CON: Gun control blames weapon, not shooter for violence
CHARLESTON, W.Va. -- With the addition of the Second Amendment to the Constitution, our Founding Fathers saw fit to ensure that Americans would always have the means to defend our rights from threats, both foreign and domestic. Following the Revolutionary War, James Madison, among others, declared that citizens would always have the power to keep and bear arms to operate a well-organized militia.
With several mass shootings in the minds of the American public, the topic of banning "military-style assault rifles" has come up. While this idea is pure of heart, it is not sound of mind for several reasons.
What is this "military-style assault rifle" that gun control proponents want to ban? No one knows.
The term "assault rifle," is hotly debated on Internet forums running both sides of the gun ban argument, with no clear definition. Dictionary.com defines it as: "1. a military rifle capable of both automatic and semi-automatic fire, utilizing an intermediate-power cartridge," or "2. a nonmilitary weapon modeled on the military assault rifle, usually modified to allow only semi-automatic fire."
How can the government ban an item that has not been clearly defined?
The National Firearms Act of 1968 already set forth stringent restrictions on fully automatic machine guns (weapons that fire more than one round per trigger pull), so the new proposals would only serve to restrict the use of semi-automatic rifles and handguns, which fire one round per trigger pull. Those under particular scrutiny are militaristic in appearance -- especially the AR-15, which is the civilian equivalent of the M-16 -- though they are not necessarily better suited for killing than the average sporting rifle in the wrong hands.
For example, the Ruger 10-22, a small caliber semi-automatic weapon frequently used for target shooting, can be customized easily with the addition of aftermarket accessories, from the wood grain stock and simple barrel of the traditional hunting rifle to a weapon shockingly similar in appearance to those carried by our servicemen and women. Yet the stopping power and firing capacity do not necessarily change.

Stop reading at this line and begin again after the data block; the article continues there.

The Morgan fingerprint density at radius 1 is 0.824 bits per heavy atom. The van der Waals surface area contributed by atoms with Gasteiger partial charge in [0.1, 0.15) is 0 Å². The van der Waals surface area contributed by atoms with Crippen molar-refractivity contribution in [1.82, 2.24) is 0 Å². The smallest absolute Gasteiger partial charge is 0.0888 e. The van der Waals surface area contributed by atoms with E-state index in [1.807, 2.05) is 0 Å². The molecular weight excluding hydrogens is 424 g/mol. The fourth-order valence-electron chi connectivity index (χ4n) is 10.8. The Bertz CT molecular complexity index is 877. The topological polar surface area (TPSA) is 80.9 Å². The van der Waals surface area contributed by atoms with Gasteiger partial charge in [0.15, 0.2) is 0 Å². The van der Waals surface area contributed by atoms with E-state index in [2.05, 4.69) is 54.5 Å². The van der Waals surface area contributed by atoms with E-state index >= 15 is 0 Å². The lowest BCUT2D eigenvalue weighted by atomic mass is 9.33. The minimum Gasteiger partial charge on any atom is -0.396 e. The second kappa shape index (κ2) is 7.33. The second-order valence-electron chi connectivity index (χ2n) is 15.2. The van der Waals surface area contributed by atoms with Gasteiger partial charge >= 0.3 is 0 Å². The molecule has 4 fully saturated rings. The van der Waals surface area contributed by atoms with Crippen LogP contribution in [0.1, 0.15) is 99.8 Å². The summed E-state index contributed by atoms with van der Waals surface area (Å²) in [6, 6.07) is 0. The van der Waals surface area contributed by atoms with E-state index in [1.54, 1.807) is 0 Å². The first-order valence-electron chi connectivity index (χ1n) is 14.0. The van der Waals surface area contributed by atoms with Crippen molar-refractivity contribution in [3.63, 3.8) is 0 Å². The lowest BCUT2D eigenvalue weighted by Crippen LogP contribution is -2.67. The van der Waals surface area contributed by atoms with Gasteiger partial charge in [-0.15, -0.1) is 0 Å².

How would the proposed gun bans treat weapons such as these? Would they ban the whole model or just the "intimidating" military-style attachments?
Gun owners want to keep the public safe as much, if not more than, any other focus group in America. However, they cannot, in their right minds, support overarching and unclear bans that impinge on their civil liberties guaranteed by the Constitution.
In wake of tragedies such as the Aurora, Colo., movie theater and Sandy Hook Elementary shootings, Americans are left in mourning. We are looking for answers, ways these events could have been prevented and ways to ensure that history does not repeat itself.
Currently, citizens are holding semi-automatic weapons to blame for the massacres and clamoring for ways to remove the guns from society, but the weapons are not to blame. We must shift our focus from how these acts were committed to why they occurred.
Who chose to commit these nightmarish acts, and for what reason? These are the questions we must answer.
In order to create a more secure society, we need to better understand the behaviors of our fellow man, so interventions can occur before disturbed individuals take drastic measures. Enhanced mental health care for potentially dangerous individuals, better security systems and safety drills would be significant steps towards decreasing threats of violence to society.
Americans have long relished the right to keep and bear arms as awarded to them by the Second Amendment. Unfortunately, some deranged people have abused this right and used weaponry to inflict atrocities upon helpless civilians.
We must not allow the actions of a few limit the liberty of the greater population. Banning semi-automatic weapons will not effectively increase our safety, but it will strike another blow to our rights.
We cannot sacrifice our right to own reasonably advanced guns, such as semi-automatics, for the hope that we may curb violence. If we are to truly engineer a solution, we must strike at the heart of the problem, and address the why of violence, not just the how.
(For more on school security and the causes of school shootings, I highly recommend "The War on Kids," an independent documentary available on Netflix)